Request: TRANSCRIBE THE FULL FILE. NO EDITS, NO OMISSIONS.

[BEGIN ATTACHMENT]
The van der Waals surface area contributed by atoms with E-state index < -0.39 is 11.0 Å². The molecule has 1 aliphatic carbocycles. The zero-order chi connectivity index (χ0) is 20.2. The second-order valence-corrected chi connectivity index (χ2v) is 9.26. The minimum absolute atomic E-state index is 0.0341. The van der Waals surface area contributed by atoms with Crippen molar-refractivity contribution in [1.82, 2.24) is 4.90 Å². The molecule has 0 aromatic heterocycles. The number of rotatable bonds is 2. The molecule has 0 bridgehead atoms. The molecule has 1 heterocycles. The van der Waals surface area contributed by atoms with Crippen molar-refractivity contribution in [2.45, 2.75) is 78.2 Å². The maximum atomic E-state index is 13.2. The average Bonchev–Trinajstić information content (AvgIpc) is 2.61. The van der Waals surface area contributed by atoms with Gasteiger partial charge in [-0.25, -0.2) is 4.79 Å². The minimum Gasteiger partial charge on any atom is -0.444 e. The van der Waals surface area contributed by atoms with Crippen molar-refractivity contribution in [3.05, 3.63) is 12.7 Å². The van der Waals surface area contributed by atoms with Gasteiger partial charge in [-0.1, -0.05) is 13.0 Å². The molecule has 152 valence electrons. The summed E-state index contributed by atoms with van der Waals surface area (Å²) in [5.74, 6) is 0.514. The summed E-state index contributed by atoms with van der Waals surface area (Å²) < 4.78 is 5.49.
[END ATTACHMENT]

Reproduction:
The van der Waals surface area contributed by atoms with E-state index < -0.39 is 11.0 Å². The molecule has 1 aliphatic carbocycles. The zero-order chi connectivity index (χ0) is 20.2. The second-order valence-corrected chi connectivity index (χ2v) is 9.26. The minimum absolute atomic E-state index is 0.0341. The van der Waals surface area contributed by atoms with Crippen molar-refractivity contribution in [1.82, 2.24) is 4.90 Å². The molecule has 0 aromatic heterocycles. The number of rotatable bonds is 2. The molecule has 0 bridgehead atoms. The molecule has 1 heterocycles. The van der Waals surface area contributed by atoms with Crippen molar-refractivity contribution in [2.45, 2.75) is 78.2 Å². The maximum atomic E-state index is 13.2. The average Bonchev–Trinajstić information content (AvgIpc) is 2.61. The van der Waals surface area contributed by atoms with Gasteiger partial charge in [-0.25, -0.2) is 4.79 Å². The minimum Gasteiger partial charge on any atom is -0.444 e. The van der Waals surface area contributed by atoms with Crippen molar-refractivity contribution in [3.05, 3.63) is 12.7 Å². The van der Waals surface area contributed by atoms with Gasteiger partial charge in [-0.1, -0.05) is 13.0 Å². The molecule has 152 valence electrons. The summed E-state index contributed by atoms with van der Waals surface area (Å²) in [5.74, 6) is 0.514. The summed E-state index contributed by atoms with van der Waals surface area (Å²) < 4.78 is 5.49.